Fig. 19

Variation of the anisotropic parameter of PSR J0348+0432 with matter distribution following Chaplygin EoS [\(\alpha = 0\) (blue) and \(\alpha \ne 0\) (red)]

8 Discussion

In this paper we consider a modified gravity described by \(f(T)=\beta T + \beta _1\), which is recently considered in describing issues in cosmology and astrophysics. Two different cases are considered, (1) considering only f(T) gravity with modified Finch–Skea geometry we predict the possible EoS of compact objects and (2) considering EoS described by the modified Chaplygin gas we determine the physical properties of compact objects. In the first case we found compact objects with quadratic EoS determined by fitting the model values of pressure and density numerically.

We note the following observations,
(i)

In Fig. 1, we plot the variation of energy-density with different \(\beta \) values for a known compact object. It is found that for different \(\beta \), at the center the density of compact object in f(T) gravity is maximum and it monotonically decreases radially outward. In this case \(\beta \) plays the role of a scale and for a star of particular radius higher \(\beta \) values allows a star with more mass. It is also evident that \(\rho \) is independent of \(\alpha \), the modified Finch–Skea parameter.

(ii)

In Fig. 2, we plot the variation of radial pressure for a known star. It is seen that the radial pressure is a monotonically decreasing function of r with its maximum value at the center of the stellar system. The value of the pressure increases with increasing \(\beta \) at a particular distance from the center of the star. The radial pressures for the isotropic (\(\alpha = 0\)) and anisotropic cases (\(\alpha \ne 0\) ) with a fixed value of the parameter \(\beta \) has been shown in Fig. 3 and it is seen that for the isotropic case the radial pressure for any value of r is greater than that of the anisotropic case except at the boundary, reaching a maximum value at the center of the star. In Fig. 4 we have plotted the radial variation of transverse pressure \(p_t\) and it is evident from the figure that the transverse pressure follows the same profile as the radial pressure. Figure 5 shows a variation of \(p_r\) and \(p_t\) for a particular value of \(\beta \). From the figure we see that both the pressures are equal at the center of the star and the difference between them increases with increasing r, reaching maximum at the surface of the star. This in turn implies a presence of anisotropy.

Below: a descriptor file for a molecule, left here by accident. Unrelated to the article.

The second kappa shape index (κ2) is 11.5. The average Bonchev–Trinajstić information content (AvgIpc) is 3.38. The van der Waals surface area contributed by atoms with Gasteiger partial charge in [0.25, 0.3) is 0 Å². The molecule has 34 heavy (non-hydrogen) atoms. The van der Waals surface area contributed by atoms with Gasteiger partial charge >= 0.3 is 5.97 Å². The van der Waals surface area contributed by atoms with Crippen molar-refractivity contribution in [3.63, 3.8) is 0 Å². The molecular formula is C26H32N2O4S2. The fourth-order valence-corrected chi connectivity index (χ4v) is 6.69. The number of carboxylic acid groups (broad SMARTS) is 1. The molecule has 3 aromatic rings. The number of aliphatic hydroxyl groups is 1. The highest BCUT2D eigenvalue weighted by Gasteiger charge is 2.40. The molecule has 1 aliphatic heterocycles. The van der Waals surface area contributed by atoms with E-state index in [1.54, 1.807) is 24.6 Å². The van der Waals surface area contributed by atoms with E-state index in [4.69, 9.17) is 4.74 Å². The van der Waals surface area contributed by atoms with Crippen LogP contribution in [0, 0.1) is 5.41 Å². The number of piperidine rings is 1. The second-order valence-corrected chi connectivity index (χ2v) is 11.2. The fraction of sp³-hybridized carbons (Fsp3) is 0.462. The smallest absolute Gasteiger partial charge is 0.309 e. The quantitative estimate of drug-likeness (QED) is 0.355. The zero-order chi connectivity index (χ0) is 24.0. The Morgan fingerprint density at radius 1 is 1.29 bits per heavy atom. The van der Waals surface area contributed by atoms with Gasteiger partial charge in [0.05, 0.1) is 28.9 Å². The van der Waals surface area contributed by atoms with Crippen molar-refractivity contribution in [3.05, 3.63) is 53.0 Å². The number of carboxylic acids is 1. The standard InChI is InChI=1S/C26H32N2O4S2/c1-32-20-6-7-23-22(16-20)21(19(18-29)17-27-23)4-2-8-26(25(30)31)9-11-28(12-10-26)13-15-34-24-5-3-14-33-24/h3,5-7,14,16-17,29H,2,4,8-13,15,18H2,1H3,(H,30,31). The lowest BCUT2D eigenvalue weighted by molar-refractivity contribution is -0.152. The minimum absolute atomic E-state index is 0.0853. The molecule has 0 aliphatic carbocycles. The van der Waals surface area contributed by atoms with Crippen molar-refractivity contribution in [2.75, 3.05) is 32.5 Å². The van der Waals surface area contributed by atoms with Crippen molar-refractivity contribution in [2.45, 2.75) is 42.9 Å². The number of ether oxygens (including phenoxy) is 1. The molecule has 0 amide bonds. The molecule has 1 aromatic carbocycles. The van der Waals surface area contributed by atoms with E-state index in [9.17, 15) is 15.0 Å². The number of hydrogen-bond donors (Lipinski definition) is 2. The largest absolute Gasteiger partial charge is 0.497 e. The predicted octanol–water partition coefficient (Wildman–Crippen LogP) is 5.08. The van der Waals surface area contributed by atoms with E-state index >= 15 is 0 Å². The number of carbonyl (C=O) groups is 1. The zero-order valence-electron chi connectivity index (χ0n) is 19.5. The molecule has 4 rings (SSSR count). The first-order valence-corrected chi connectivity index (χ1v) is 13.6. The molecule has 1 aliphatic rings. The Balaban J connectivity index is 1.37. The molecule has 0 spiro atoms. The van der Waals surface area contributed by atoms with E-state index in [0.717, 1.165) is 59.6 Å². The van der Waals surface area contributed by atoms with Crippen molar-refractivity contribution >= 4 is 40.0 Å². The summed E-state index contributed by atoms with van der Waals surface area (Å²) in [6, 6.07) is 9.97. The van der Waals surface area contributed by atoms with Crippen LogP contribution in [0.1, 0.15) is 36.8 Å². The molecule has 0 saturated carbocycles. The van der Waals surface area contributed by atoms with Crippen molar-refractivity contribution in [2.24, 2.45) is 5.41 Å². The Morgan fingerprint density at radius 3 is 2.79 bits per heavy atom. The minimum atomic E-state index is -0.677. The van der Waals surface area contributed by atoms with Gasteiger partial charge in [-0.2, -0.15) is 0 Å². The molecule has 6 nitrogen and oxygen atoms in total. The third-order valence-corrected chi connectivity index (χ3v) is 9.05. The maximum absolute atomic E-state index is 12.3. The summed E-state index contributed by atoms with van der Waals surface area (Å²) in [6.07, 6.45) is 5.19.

(iii)

From Figs. 6 and 7, it is evident that energy-density and pressure gradient are negative for different \(\beta \) values.

(iv)